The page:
Nero on writing ‘Between II Worlds’ and building their new live show (Exclusive Interview)
Nero are masters of anonymity. Interview opportunities with the group are rare. Fortunately, we tracked down Dan Stephens — one half of the production side of the group — to discuss the trio’s sophomore album and their new live show.
Having freshly released their new album Between II Worlds in September, Nero are once again the buzz of the electronic music world. The biggest story surrounding their sophomore LP has been the formal addition of Alana Watson to the group. With the vocalist appearing on nearly every track on the album, there’s been a shift in focus from heavier club instrumentals to more traditional songwriting.
“As an act that’s known for being electronic dance and writing club songs, it felt like there was a lot of freedom, and we wanted that freedom to be able to just write music,” Dan Stephens says.
While the change of direction may have initially thrown some fans off, for Nero, it represents a new frontier: “It opens up the doors for wherever we go next. We now have hope for a side concept.”
Fans of the old material, fear not: “We’ll always want to embrace both I’m sure. The more heavy stuff for a club, and then the more stuff where we play out on live show, and you can just stand and listen to it and appreciate the artistry of the song.”
Photo Credit: Derek Bremner
It’s no secret that Nero are some of the biggest perfectionists in the industry, yet the reality is much more alarming than you’d imagine. When I asked Dan how many tracks they wrote for the album for instance, he replied “Hundreds… hundreds….” I repeated the phrase, baffled: “Hundreds?!”
He continued in a perfectly cool voice: “We’ve probably got about 50 versions of ‘Two Minds’ for example, all completely different. Like not similar in any way, completely different tracks. There’s so many versions of different songs, and then songs that didn’t make it at all.”
For Nero, this overwhelming sense of perfectionism has almost become a hindrance:
“Maybe one mistake we made with this album was trying to overwork stuff to get it in there,” Stephens says. “And then you end up becoming a bit numb to the music.”
For a group that prides themselves on secrecy, it’s rare to hear such a candid reflection. From a public standpoint, we hear the finished product but can’t nearly fathom the creative struggle it took to get there. Stephens continued the sentiment:
“We were basically just going mad you know? We just heard stuff so much… like what is this album now? And when you’re in that moment of just so deep in it, you end up making some tough decisions.”
One can’t help but sympathize with the group. Having enraptured the electronic world with Welcome Reality in 2011, pressure was particularly high in the run up to their sophomore effort. There’s a silver lining to the situation, however. As a result of their overzealous songwriting process, Nero have been left with a plethora of new music:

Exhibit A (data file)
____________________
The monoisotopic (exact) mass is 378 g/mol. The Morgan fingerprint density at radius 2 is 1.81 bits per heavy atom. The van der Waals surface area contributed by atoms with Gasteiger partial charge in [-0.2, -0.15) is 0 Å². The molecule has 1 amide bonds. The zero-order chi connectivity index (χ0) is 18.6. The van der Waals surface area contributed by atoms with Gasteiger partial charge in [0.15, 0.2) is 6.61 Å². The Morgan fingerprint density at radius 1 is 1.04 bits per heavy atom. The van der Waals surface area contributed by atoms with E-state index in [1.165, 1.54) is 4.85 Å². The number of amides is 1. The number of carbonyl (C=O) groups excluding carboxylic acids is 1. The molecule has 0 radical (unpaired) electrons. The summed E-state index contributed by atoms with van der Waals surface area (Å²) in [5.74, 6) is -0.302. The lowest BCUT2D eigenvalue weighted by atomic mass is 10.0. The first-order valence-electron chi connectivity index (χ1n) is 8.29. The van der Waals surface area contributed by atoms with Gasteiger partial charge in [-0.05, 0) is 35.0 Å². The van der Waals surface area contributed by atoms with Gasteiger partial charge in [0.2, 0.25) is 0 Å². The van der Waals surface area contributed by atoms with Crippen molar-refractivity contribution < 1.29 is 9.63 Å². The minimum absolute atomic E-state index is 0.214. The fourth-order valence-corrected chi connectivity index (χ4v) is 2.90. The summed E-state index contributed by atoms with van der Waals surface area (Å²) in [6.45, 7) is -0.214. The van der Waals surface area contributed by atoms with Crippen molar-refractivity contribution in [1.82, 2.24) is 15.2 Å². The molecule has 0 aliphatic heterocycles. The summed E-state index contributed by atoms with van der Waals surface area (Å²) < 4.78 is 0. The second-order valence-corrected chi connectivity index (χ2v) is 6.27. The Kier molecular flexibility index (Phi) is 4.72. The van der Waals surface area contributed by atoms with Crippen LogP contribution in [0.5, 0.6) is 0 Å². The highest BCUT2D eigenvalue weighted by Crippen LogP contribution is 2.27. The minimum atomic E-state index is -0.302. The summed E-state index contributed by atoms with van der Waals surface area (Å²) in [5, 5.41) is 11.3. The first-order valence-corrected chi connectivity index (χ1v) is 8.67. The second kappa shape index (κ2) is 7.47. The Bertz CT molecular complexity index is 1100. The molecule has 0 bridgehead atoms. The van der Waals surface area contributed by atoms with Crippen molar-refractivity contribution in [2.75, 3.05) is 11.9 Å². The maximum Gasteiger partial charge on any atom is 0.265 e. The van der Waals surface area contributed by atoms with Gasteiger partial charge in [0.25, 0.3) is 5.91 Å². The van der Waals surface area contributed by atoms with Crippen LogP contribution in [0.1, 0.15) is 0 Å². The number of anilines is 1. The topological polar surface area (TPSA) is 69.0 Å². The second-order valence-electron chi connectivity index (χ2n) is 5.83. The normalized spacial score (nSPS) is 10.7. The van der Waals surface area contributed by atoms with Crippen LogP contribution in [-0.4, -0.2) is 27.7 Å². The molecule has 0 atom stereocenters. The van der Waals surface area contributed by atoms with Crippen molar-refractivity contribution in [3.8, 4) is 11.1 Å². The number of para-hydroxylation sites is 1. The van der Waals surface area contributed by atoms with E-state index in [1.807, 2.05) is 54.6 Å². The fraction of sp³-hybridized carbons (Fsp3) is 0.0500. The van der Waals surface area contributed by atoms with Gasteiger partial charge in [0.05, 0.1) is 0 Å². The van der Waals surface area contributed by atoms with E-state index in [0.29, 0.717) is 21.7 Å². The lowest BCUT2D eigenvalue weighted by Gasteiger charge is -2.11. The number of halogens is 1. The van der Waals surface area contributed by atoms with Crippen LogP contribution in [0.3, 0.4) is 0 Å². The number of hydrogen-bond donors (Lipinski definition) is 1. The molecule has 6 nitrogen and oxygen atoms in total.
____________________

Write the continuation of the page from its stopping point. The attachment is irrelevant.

“We’ve probably got like another album’s worth of material,” Stephens says.
But don’t get your hopes up quite yet. Just because the music is there doesn’t mean Nero are ready to release it: “Sometimes it’s nice though to draw a line under it and start fresh. I’m sure there will be a couple of things on there that will in some way work into another form and will still make it out. There’s a couple vocals on there, really strong vocals, so those, we’ll definitely have to do something with.”
In the meantime, the emphasis for the group has shifted the emphasis to their fall North American Tour, which sees the trio playing twenty shows throughout the month of October.
For the new show, Nero have made some pretty significant changes. For one, Joe and Dan will be coming down from the booth at various points to play keyboards in front of the audience:
“We felt a bit of a disconnect from the crowd, because the crowd couldn’t really see what we were doing,” Stephens says.
This will all be changed as the two producers showcase their technical abilities in front of the crowd: “We’ve got MIDI to trigger samples and VST instruments, but then we’ve also got analog synths which add a real richness to the sound.”
On top of this, Alana Watson will be more present than ever: “With Alana being on pretty much every track on this album, there’s going to be a lot more of her on stage.”
Perhaps the most exciting part about the show, however, is that it’s dynamic. While Nero have meticulously planned out the production of the show, they’ve left open the possibility for it to change:
“I have a feeling though that this tour — our whole live show – I have a feeling it will actually evolve quite a bit while we’re doing it. Which can be nice, because you come back some where, and the same people can see you play and it’s going to be different.”
Tickets for Nero’s fall North American tour available on their official website.
Nero have also linked up with ToneDen for a special giveaway for two VIP tickets to see them perform at HARD Day of the Dead on Halloween.